A second large epidemiologic study examined the incidence of dementia in a rural population living in Ballabgarh, India, south of New Delhi, and had analogous results to the Indianapolis-Ibadan study (Chandra et al., 2001). This 2-year prospective study of people aged 55 and older, conducted by researchers from the University of Pittsburgh, used repeated cognitive and functional ability screening measures followed by standardized clinical evaluation of dementia and AD. All the evaluation instruments had been developed and validated in light of the cultural and linguistic characteristics of this population. The investigators took the Indian incidence rates, standardized them against the age distribution of the 1990 U.S. Census, and then compared the rates against those of a population from the Monongahela Valley in Pennsylvania studied by the same researchers. The researchers calculated an overall incidence rate for those more than 65 years old of 4.7 per 1,000 person-years, much lower than the rate of 17.5 per 1,000 person-years in the Monongahela Valley population. The reason(s) for this difference is not known, but may include genetic differences as well as a variety of medical and demographic variables, such as those being analyzed in the Indianapolis-Ibadan study.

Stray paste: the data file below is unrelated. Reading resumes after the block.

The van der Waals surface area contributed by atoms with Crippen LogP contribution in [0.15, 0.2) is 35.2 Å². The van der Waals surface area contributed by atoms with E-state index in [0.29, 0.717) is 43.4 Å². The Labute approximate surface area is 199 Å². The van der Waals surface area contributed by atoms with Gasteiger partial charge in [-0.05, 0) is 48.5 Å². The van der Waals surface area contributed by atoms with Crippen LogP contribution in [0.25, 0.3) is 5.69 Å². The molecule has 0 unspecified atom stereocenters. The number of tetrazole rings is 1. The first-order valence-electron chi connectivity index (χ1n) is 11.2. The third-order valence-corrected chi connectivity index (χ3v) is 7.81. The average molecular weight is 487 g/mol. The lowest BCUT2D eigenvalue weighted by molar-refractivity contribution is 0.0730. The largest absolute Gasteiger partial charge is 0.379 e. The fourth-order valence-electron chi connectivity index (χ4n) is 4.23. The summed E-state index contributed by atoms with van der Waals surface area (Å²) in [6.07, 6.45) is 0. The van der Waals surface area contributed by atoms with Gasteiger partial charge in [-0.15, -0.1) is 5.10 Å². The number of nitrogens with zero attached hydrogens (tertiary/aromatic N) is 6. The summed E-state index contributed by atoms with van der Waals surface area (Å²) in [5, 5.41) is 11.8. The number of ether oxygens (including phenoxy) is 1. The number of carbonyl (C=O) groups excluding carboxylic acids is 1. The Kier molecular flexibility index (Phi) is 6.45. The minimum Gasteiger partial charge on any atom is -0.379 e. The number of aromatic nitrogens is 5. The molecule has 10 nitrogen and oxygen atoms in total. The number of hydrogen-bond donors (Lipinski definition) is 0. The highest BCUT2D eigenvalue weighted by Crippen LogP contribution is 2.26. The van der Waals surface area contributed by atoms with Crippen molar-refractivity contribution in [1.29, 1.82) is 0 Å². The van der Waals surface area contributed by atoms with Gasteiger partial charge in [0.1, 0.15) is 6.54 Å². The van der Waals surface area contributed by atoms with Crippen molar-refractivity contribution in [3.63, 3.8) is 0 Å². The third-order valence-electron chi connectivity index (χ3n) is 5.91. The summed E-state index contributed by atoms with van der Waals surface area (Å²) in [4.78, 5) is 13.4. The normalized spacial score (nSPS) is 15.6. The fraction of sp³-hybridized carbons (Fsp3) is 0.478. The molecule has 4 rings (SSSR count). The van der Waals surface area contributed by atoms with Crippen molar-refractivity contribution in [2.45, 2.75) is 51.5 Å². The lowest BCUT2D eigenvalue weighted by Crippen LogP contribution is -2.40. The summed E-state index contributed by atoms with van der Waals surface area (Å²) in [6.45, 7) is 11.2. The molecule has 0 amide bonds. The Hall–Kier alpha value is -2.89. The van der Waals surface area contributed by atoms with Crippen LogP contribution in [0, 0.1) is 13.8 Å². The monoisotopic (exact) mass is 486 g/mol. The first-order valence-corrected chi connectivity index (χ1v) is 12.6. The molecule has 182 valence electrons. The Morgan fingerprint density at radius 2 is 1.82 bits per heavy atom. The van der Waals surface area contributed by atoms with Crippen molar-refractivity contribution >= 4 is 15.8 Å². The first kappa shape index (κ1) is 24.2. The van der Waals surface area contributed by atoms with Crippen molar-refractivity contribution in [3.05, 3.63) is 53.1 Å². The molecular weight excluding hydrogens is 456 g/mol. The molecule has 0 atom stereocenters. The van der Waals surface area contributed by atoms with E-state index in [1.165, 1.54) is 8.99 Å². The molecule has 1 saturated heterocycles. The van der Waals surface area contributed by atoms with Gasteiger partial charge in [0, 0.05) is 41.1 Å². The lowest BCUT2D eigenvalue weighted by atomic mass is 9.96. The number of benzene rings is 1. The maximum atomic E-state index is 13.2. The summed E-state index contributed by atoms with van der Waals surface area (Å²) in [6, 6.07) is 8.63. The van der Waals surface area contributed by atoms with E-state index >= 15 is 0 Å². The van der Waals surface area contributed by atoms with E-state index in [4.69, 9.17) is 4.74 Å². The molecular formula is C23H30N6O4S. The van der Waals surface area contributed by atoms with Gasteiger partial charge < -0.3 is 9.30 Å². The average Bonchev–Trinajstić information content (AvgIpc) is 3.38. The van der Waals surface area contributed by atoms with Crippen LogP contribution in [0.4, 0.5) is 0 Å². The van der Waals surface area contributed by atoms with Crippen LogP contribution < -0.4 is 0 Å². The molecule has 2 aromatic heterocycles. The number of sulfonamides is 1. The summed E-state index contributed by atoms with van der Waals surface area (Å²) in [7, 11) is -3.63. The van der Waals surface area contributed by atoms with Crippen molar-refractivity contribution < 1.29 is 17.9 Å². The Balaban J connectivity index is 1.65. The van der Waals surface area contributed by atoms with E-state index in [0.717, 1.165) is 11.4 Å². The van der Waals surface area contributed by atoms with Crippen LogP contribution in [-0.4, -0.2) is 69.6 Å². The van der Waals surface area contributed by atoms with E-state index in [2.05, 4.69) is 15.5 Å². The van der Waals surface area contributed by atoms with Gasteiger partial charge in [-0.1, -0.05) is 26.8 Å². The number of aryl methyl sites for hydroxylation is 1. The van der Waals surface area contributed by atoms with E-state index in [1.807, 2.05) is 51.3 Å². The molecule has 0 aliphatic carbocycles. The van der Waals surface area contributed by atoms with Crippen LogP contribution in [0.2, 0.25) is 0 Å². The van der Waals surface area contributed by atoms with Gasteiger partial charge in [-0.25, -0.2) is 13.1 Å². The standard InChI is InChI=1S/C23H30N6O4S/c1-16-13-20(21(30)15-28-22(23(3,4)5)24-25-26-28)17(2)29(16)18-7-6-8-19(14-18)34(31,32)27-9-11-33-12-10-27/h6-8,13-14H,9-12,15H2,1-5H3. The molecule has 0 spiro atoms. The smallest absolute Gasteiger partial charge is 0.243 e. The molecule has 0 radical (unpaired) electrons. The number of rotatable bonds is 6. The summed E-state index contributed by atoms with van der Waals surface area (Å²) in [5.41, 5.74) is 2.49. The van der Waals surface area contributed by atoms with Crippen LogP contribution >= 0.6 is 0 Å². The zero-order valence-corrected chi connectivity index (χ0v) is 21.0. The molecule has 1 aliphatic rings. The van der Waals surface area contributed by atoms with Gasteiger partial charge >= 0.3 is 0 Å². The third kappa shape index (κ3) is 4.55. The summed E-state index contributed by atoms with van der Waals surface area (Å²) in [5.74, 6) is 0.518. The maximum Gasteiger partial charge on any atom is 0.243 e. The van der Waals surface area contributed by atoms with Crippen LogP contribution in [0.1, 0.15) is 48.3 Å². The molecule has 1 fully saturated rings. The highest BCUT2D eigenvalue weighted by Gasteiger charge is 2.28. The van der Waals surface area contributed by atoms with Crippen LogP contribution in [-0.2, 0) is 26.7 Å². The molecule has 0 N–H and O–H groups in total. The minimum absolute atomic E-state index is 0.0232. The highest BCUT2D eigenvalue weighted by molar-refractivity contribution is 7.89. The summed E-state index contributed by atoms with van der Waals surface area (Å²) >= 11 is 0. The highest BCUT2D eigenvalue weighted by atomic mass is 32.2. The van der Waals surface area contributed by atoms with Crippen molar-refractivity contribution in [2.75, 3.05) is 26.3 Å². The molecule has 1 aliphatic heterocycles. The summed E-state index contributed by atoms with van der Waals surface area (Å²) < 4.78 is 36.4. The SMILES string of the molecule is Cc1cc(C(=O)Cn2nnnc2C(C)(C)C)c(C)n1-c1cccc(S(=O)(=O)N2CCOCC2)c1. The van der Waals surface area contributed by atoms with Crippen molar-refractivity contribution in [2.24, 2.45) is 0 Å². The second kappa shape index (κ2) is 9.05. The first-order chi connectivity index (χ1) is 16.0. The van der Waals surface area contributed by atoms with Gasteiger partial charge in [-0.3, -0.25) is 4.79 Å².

A third epidemiologic study took a slightly different tack by comparing AD incidence rates of different racial and ethnic populations living in one country. This study focused on cognitive abilities and dementia in a population of Caucasians, African-Americans, and Caribbean Hispanics in northern Manhattan (Tang et al., 2001). In this study, investigators from Columbia University studied 1,799 residents of the Washington Heights and Inwood communities of New York City for 7 years, with interviews every 2 years. Results indicated that probable or possible AD occurred more frequently among African-Americans (10.5 percent) and Hispanics (9.8 percent) than among Caucasians (5.4 percent). This differential risk did not seem to depend on diabetes, hypertension, heart disease, or stroke. It also appeared that the differences in incidence could not be attributed to differences in years of education or to frequency of illiteracy. It is important to note, though, that many factors may be responsible for these estimates, because populations vary in many respects. Differences in socioeconomic status, health care, education, events occurring prenatally or right around birth, and life history all may influence a person's eventual risk of AD. Even the ways in which diagnostic tests that measure language, memory, and cognitive function are constructed and applied may play a role in determining whether a person is diagnosed with AD. Clearly, further careful investigation is needed to examine the role that ethnic and racial differences may play in determining risk of AD.